is a guest at the mcbw. Rosalie Apituley has the ambitious aim of changing our attitude to the weather.

Dutch design rules. Designers like Hella Jongerius and architects like Nathalie de Vries have cleaned up every award going for decades. This year the design platform Ontwerp Platform Arnhem OPA ( will guest at the mcbw with a two-day program on new materials in the textile industry and issues concerning our energy future. The latter is overseen by designer Rosalie Apituley, an energy specialist who will investigate the way we look at weather.


Energy galore

It’s all a matter of the right energy, a topic that has been pushed to center stage since Putin’s invasion of Ukraine. “The energy crisis has definitely influenced the momentum of what I produce,” says Rosalie, who gained her Bachelor’s in Social Design at ArtEZ University of the Arts, “but I don’t use a very political stance in my work. I prefer to remain neutral, because my goal is mostly to reach a lot of people.” The effectiveness of this strategy was shown by her work for DDW (Dutch Design Week), proposing skating in the summer. When wind and solar power deliver so many “solar peaks” that there is hardly time or capacityto distribute the energy, wouldn’t it be smart to build an “ice battery” and redirect surplus energy into an ice rink so that we could skate in July? Skating on the frozen city canals known as “grachten” is a quintessentially Dutch phenomenon, captured by Old Masters such as Pieter Bruegel and Joost Cornelisz. Now climate change is endangering this venerable tradition.


A little crazy

But doesn’t an ice battery sound a little crazy? Not at all. An ice battery is an efficient way of storing power before later reconverting it into electricity. It’s creative design research in action. “I know I’m not going to save the world, but I’ll still try,” says Rosalie, who volunteered as an energy coach during her studies, helping people to reduce their electricity bills. Well aware of how energy brings people together, the social designer is exploring how we can work together to achieve more. She is examining the issue of “how we can deal with weather better on a societal and cultural level. We used to work hand in hand with the weather; we hung out our washing when the sun shone or the windmill sails were turning.” Today things are different: “The promise of renewable energy is that we can once again generate and use our own energy in mini-grids, with the idea that people will regain a connection to energy and to nature.” Hence, the issue is actually one of politics and social decisions; while it appears to place smart networks and smart homes in the foreground, at its true heart is a self-determined local energy supply for all.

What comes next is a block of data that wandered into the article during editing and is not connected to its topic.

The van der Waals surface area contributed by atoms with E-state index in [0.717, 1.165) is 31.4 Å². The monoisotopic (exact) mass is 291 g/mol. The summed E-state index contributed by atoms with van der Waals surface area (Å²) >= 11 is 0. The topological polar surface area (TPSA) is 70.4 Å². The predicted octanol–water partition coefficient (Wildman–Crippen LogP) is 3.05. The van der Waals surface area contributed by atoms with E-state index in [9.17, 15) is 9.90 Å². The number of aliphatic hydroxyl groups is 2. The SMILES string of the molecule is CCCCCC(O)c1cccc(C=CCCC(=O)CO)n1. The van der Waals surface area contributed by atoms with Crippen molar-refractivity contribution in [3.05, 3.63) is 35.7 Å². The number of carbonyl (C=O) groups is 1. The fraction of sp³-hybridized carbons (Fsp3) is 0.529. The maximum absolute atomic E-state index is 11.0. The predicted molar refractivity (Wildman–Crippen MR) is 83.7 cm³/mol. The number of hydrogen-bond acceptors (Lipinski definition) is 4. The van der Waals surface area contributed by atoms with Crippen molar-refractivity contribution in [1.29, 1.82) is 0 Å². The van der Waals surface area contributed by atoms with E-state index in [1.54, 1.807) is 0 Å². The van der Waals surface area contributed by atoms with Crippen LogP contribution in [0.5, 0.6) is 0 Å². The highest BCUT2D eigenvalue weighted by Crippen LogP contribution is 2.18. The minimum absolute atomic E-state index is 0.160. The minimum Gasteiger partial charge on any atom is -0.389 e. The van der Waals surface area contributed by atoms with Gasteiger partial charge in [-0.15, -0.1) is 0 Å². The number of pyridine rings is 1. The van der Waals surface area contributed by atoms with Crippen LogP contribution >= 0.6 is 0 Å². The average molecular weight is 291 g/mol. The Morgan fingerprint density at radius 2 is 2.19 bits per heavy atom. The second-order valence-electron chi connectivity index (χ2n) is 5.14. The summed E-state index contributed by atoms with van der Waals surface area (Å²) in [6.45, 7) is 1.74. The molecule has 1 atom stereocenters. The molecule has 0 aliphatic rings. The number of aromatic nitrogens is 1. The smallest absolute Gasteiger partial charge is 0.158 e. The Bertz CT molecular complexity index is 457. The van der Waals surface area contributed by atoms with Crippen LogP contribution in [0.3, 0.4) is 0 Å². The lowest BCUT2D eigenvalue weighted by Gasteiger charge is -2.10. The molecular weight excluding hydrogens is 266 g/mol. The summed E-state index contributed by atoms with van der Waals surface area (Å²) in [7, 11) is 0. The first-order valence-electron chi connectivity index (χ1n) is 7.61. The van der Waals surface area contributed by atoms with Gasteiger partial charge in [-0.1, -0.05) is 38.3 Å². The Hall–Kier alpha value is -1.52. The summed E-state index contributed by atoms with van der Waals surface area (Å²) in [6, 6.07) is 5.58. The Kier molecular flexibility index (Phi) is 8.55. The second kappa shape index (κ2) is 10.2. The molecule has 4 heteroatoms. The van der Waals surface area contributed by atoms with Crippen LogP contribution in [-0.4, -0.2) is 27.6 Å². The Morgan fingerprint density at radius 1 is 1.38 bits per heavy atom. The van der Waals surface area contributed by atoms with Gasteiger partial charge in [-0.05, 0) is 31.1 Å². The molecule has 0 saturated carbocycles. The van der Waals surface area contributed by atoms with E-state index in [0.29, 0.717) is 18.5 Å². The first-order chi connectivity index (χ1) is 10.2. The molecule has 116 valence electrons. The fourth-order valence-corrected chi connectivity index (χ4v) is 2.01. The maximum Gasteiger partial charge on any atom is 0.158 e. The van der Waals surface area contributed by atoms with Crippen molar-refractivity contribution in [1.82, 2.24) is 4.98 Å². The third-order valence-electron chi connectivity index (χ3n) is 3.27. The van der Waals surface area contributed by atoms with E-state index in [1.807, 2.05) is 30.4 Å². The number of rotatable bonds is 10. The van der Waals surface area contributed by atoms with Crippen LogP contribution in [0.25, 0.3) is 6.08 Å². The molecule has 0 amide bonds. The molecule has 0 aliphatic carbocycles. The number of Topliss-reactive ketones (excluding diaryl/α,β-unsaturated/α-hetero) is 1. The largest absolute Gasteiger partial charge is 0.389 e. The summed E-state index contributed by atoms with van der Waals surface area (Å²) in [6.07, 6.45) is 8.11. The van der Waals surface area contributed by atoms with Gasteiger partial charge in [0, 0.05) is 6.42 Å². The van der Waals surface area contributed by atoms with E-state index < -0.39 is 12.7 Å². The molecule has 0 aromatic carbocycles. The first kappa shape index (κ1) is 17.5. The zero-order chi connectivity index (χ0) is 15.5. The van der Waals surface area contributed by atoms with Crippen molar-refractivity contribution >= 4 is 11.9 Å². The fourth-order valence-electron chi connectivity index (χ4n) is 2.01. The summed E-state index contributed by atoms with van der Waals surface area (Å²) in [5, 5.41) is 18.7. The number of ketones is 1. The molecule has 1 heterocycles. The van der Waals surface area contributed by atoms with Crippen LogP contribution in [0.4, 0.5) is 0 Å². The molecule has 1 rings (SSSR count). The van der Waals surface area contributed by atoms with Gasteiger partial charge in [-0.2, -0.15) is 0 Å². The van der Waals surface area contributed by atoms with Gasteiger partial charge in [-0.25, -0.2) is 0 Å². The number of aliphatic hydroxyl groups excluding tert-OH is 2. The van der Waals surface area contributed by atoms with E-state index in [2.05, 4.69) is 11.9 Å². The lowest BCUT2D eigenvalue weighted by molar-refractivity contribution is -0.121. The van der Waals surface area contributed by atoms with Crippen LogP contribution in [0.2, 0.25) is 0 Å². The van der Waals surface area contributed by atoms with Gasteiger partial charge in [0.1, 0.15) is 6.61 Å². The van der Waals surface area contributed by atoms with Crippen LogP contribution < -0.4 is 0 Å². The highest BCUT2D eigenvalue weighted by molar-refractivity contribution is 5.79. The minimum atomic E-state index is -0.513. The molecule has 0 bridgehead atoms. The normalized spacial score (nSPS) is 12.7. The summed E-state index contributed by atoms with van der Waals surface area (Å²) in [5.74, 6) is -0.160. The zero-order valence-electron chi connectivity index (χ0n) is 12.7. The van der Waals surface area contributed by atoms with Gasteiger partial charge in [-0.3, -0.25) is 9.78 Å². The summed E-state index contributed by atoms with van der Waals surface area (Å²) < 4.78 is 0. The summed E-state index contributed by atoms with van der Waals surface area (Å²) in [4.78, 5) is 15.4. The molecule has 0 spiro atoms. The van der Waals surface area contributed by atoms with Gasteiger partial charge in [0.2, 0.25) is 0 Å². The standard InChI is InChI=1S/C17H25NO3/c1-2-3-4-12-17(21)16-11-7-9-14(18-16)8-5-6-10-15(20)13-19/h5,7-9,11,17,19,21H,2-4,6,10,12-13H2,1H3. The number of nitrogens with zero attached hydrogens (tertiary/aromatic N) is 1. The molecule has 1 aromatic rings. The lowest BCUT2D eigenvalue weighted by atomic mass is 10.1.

“My ideal, my utopian world is a place where we have regained the knowledge of how energy works and we can participate in that ourselves. So we’re talking about how we can work with nature to create something.” It is an ideal that requires people to join forces in supporting a common cause without being distracted by the market’s constant stream of seductive new things and new services, which tempt people to use them “before they even know whether they need them.”


Dutch cheerfulness

Throughout all this, the mood is one of tongue-in-cheek levity. “Dutch design occupies the space between industrial design and fine arts,” affirms Rosalie. “It moves fluidly between those areas and is well able to be provocative. We don’t always seek to create a solution directly. But we’re known for being honest, sometimes even blunt. Humor is a big part of my work, and we shouldn’t underplay its power to put things in perspective.” A particularly attractive promise of this future is being able to collaborate within neighborhoods again. “My vision is that we celebrate energy in summer when we have an abundance of it,” says Rosalie. “Perhaps we should adapt our whole culture around it, to work more in summer and less in winter."


Workshops on May 13 and 14: Ontwerp Platform Arnhem OPA ( guests at mcbw. Each workshop offers 24 places.

Stiftung Arnhem Design Platform OPA
Van Oldenbarneveldtstraat 79a
6828 ZN Arnheim